Can You Fire Your Lawyer?

Your Rights to File Your Lawyer

You can fire your lawyer at any time without any explanation or reason. To fire your lawyer, you simply need to tell him, “You’re fired!”

Typically, the incoming lawyer will send a letter to the outgoing lawyer asking to transfer the case file. The incoming lawyer is almost always expected to pay for the disbursements of the outgoing lawyer before she can retrieve your case file.

Liens of the Outgoing Lawyer

When you fire your lawyer, you will not pay for more than one legal fee at the end of the case. The legal fee will be divided between the outgoing and incoming lawyers, but you will pay the same amount that you would have paid. The firing of a lawyer does not affect the legal fee that you will pay.

Under New York’s Judiciary Law, the outgoing lawyer has a charging and retaining lien. A “charging lien” means that the legal fee of the outgoing lawyer will be determined at the conclusion of your case based upon the time and value that she added to your case. At the conclusion of the case, the outgoing and incoming lawyers will try to agree to the division of the legal fee and if they cannot agree, the court will decide how the fee is split among the lawyers.

A “retaining lien” means that your lawyer has the right to retain your case file–consisting of the pleadings, deposition transcripts, investigative materials, discovery demands and responses–until the incoming lawyer pays the disbursements (case expenses) of the outgoing lawyer. You are entitled to an itemized invoice listing every disbursement of the outgoing lawyer, including copies of receipts. You should not reimburse the outgoing lawyer for any disbursements that are not proven by a receipt.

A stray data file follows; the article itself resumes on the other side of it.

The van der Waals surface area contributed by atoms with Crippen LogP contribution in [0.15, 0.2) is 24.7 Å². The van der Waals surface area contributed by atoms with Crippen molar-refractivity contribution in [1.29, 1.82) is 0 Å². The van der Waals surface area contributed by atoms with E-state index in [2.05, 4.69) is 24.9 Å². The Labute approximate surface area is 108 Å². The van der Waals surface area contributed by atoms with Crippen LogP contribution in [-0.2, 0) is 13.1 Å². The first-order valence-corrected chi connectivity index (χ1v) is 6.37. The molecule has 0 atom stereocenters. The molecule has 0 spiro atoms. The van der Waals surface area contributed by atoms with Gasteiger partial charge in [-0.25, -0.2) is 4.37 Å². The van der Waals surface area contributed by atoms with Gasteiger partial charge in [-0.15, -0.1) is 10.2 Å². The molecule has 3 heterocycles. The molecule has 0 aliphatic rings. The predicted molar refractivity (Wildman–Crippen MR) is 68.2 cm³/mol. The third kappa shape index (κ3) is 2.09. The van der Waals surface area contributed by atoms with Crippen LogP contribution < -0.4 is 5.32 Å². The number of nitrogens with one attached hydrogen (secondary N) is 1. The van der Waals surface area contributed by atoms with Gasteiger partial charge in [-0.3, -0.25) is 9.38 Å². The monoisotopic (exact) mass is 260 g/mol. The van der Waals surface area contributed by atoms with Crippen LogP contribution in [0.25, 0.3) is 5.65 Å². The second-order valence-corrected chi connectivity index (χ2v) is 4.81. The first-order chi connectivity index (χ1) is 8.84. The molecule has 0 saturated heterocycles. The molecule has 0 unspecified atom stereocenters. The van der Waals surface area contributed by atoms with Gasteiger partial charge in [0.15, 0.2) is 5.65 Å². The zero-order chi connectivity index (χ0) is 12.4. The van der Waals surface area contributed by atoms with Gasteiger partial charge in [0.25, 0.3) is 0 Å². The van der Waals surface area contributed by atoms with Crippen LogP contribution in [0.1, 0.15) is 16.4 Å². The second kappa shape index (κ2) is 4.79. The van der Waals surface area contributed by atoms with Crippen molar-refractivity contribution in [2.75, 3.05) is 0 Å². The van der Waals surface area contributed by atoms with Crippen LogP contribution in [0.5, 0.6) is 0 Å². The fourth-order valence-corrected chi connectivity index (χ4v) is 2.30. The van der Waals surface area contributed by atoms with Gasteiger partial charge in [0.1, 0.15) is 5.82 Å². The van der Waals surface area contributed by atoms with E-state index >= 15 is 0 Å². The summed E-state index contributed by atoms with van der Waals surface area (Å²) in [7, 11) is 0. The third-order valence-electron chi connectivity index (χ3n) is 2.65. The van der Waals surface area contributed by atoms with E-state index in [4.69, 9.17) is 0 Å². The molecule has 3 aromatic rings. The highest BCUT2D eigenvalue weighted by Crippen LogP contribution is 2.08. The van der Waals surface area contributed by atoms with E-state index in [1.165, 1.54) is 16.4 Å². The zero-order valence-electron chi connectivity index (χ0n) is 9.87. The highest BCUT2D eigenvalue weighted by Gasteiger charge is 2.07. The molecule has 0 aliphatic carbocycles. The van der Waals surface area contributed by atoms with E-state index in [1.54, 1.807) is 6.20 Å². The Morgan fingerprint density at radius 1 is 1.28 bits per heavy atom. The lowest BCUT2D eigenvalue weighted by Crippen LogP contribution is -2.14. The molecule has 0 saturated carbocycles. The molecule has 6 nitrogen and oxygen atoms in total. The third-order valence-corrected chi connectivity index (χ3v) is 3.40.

When You Should Fire Your Lawyer

If you feel that your lawyer is not honest with you or you do not trust him, it’s time to part ways with your lawyer.

If your lawyer won’t speak or meet with you (and doesn’t offer a decent explanation), it might be time to find a new lawyer.

If your lawyer won’t let you see your case documents, you should question why. Under New York law, the case file belongs to you–this means your lawyer must let you see your case file. No explanation is necessary.

If your lawyer is unethical or commits fraud, you should notify the New York Committee on Professional Standards. The Committee on Professional Standards is the state agency that investigates and disciplines lawyers for misconduct, including stealing, drug use, and mishandling of client funds.

Have questions about firing your lawyer?

If you have questions, we will be happy to speak with you. You can call us at 845-802-0047.